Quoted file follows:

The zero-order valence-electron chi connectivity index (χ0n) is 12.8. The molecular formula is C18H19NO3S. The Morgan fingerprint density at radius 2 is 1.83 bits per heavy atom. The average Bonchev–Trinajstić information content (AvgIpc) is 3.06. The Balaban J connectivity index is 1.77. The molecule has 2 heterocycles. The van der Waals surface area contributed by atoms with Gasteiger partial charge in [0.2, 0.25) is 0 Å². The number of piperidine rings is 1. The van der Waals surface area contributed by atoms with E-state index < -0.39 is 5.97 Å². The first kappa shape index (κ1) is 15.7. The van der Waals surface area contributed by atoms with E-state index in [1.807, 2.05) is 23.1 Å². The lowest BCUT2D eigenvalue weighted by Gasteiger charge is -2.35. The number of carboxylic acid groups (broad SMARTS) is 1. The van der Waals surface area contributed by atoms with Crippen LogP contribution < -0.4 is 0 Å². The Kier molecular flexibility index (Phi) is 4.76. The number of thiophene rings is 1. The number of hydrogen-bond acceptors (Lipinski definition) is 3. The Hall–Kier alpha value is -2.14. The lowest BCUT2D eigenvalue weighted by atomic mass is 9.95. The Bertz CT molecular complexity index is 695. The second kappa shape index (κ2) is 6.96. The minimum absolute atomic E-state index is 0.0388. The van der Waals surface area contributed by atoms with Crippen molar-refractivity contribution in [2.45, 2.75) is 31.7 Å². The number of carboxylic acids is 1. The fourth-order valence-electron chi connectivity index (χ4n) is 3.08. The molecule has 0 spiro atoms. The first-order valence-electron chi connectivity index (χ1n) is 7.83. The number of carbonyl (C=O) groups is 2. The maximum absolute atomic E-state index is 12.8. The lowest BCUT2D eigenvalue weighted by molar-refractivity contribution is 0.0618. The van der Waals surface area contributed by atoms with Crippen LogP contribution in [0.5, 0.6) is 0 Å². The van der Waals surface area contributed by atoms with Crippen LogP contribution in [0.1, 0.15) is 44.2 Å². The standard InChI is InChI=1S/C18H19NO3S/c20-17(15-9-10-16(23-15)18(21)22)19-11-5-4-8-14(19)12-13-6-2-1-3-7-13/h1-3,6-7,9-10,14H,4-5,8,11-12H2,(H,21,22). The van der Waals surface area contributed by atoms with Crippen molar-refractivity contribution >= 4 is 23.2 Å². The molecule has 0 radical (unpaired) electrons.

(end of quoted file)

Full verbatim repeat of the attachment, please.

The zero-order valence-electron chi connectivity index (χ0n) is 12.8. The molecular formula is C18H19NO3S. The Morgan fingerprint density at radius 2 is 1.83 bits per heavy atom. The average Bonchev–Trinajstić information content (AvgIpc) is 3.06. The Balaban J connectivity index is 1.77. The molecule has 2 heterocycles. The van der Waals surface area contributed by atoms with Gasteiger partial charge in [0.2, 0.25) is 0 Å². The number of piperidine rings is 1. The van der Waals surface area contributed by atoms with E-state index < -0.39 is 5.97 Å². The first kappa shape index (κ1) is 15.7. The van der Waals surface area contributed by atoms with E-state index in [1.807, 2.05) is 23.1 Å². The lowest BCUT2D eigenvalue weighted by Gasteiger charge is -2.35. The number of carboxylic acid groups (broad SMARTS) is 1. The van der Waals surface area contributed by atoms with Crippen LogP contribution < -0.4 is 0 Å². The Kier molecular flexibility index (Phi) is 4.76. The number of thiophene rings is 1. The number of hydrogen-bond acceptors (Lipinski definition) is 3. The Hall–Kier alpha value is -2.14. The lowest BCUT2D eigenvalue weighted by atomic mass is 9.95. The Bertz CT molecular complexity index is 695. The second kappa shape index (κ2) is 6.96. The minimum absolute atomic E-state index is 0.0388. The van der Waals surface area contributed by atoms with Crippen molar-refractivity contribution in [2.45, 2.75) is 31.7 Å². The number of carboxylic acids is 1. The fourth-order valence-electron chi connectivity index (χ4n) is 3.08. The molecule has 0 spiro atoms. The first-order valence-electron chi connectivity index (χ1n) is 7.83. The number of carbonyl (C=O) groups is 2. The maximum absolute atomic E-state index is 12.8. The lowest BCUT2D eigenvalue weighted by molar-refractivity contribution is 0.0618. The van der Waals surface area contributed by atoms with Crippen LogP contribution in [0.5, 0.6) is 0 Å². The van der Waals surface area contributed by atoms with Crippen LogP contribution in [0.1, 0.15) is 44.2 Å². The standard InChI is InChI=1S/C18H19NO3S/c20-17(15-9-10-16(23-15)18(21)22)19-11-5-4-8-14(19)12-13-6-2-1-3-7-13/h1-3,6-7,9-10,14H,4-5,8,11-12H2,(H,21,22). The van der Waals surface area contributed by atoms with Crippen molar-refractivity contribution >= 4 is 23.2 Å². The molecule has 0 radical (unpaired) electrons.